I see that issue in a moral light, and I believe others should too. If you want to debate redistribution of wealth, you're more than welcome to, but that wasn't what I was driving at. (ha I'm a dork... driving at).

    Mike - how much you wanna bet that the workers there get free gas, or at least a discount... that's worth looking into, actually.

    By Blogger Nathan, at Wednesday, April 26, 2006 2:00:00 PM  

  • I guess i see class warfare being waged. And i don't like it. I'm not sure what the answer here is, but nothing, not a windfall tax, or anything is going to lower prices at the pump.

    By Blogger John Mulholland, at Wednesday, April 26, 2006 2:33:00 PM  

  • John, it's not class warfare - it's taking steps to ensure that workers are fairly compensated. To ensure that they can live fairly close to where they work. To ensure that families can actually spend time being families and not spend all their time working to make ends meet - or be so stressed that they can't enjoy down time. To ensure that the Enrons, WorldComs, and Global Crossings don't repeat themselves.

    I have no idea how to address this problem - I have a basic understanding of how it got to be this way. I don't mind folks getting rich - I work in a small business and I completely understand profit motive. Yet, there's a point where you reach when things just get ridiculous as widespread greed is revealed. We've been at that point for quite a few years, only some folks are starting to wake up due to gas prices going up. It's more complicated than that.

    Again, this isn't about gas prices. People are starting to ask questions because of them, but that's not why I'm talking about this issue. Go through my blog archives and you'll find that I touch on this issue a bit, from various angles. I do rail about gas prices at times, but again, that's not the impetus. Heck, check out my latest post. It all interweaves into a common theme - greed isn't a Christian or American value, and it affects us more than homosexuality or other "family value" issues.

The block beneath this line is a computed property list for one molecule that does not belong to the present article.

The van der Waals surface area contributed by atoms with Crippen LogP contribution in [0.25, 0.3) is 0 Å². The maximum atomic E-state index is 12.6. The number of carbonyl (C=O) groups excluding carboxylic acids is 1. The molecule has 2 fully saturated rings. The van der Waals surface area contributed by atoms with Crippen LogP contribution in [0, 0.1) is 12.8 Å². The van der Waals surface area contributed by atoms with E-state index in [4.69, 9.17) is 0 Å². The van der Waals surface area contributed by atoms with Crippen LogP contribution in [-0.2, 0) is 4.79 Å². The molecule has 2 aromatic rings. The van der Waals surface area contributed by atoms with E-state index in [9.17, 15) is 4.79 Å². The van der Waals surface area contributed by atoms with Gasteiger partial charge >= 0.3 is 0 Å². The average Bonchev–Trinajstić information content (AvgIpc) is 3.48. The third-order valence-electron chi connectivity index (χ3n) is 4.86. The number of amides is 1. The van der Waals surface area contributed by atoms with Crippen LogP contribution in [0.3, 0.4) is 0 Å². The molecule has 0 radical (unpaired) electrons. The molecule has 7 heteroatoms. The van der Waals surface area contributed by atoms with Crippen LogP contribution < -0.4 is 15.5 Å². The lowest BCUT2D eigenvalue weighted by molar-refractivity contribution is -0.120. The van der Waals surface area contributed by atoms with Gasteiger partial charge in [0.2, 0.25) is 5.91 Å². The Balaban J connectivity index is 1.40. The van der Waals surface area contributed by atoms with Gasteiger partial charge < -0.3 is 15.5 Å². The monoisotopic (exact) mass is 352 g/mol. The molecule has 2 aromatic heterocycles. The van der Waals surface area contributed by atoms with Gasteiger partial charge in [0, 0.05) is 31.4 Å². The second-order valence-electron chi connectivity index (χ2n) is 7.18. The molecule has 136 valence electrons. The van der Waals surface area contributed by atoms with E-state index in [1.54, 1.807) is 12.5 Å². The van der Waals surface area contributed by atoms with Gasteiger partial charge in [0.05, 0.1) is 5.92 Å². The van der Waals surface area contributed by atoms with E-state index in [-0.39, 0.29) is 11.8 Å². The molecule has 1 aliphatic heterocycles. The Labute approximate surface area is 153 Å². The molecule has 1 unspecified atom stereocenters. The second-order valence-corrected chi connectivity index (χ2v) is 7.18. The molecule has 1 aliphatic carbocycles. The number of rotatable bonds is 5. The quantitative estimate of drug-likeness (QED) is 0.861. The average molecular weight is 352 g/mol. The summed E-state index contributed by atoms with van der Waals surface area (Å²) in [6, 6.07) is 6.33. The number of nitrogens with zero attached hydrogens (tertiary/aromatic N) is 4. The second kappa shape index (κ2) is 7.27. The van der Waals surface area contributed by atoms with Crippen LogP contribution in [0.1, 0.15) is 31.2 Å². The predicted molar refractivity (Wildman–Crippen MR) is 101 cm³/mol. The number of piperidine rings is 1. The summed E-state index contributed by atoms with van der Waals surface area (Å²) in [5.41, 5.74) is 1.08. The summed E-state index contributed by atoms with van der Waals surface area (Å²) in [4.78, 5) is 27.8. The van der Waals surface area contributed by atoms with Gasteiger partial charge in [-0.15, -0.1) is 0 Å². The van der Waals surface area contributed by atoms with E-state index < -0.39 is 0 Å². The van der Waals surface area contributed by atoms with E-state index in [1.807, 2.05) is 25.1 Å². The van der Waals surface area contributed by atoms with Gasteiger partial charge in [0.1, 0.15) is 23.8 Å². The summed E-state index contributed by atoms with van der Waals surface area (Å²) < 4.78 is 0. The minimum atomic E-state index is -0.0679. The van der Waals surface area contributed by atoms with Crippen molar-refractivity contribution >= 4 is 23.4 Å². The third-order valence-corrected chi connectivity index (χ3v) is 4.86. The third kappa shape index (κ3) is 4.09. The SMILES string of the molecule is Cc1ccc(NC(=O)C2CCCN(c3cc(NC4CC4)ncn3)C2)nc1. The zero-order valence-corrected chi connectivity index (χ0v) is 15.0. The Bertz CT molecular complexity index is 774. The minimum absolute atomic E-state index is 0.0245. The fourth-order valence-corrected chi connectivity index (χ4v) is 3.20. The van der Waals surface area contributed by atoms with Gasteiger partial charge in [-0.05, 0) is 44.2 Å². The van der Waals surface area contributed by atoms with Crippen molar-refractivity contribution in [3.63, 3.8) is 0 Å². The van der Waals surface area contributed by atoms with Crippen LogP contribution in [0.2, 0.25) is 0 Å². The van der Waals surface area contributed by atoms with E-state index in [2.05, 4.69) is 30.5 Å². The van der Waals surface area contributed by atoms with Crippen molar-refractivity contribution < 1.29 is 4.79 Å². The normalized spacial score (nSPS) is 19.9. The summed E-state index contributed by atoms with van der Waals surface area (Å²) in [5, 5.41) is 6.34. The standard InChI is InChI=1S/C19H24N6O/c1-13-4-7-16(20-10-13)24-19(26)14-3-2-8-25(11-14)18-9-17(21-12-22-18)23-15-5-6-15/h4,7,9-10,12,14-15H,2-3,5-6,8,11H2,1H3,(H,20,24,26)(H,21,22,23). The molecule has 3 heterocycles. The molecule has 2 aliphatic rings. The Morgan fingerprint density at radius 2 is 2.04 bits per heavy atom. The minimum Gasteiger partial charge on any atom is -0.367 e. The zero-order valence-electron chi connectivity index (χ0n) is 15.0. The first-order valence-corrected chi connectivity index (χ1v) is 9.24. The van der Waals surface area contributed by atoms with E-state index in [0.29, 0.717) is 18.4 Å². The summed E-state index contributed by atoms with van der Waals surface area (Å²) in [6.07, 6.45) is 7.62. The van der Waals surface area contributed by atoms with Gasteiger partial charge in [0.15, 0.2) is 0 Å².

They're a bit biased, but check out this page as they have some interesting facts:

    By Blogger Nathan, at Wednesday, April 26, 2006 2:46:00 PM  

  • Well, I really wasn't suggesting that redistributing that retirement windfall would help lower gasoline prices, but rather that jacking up that gas price sky-high for dubious reasons shouldn't result in $400 million for the guy at the top. If sound management practice and cost savings, rather than price gouging, is responsible for having that much money just sitting around to be given away, it seems more morally responsible to distribute it among the people who did the work (and, again, even if you give the head honcho $5 million or $10 million--which is a lot more generous than any retirement package those of us in the real world will get--there's still money to distribute a bonus to those workers).

    I don't necessarily even want gasoline prices to fall (at least in theory -- it's harder to stay true to that principle when filling up my gas tank). We've built our societal house upon the sand of artificially low gas prices, and can likely benefit from a more realistic experience with the value of the limited resource we're overconsuming.

    By Blogger Mike, at Wednesday, April 26, 2006 5:16:00 PM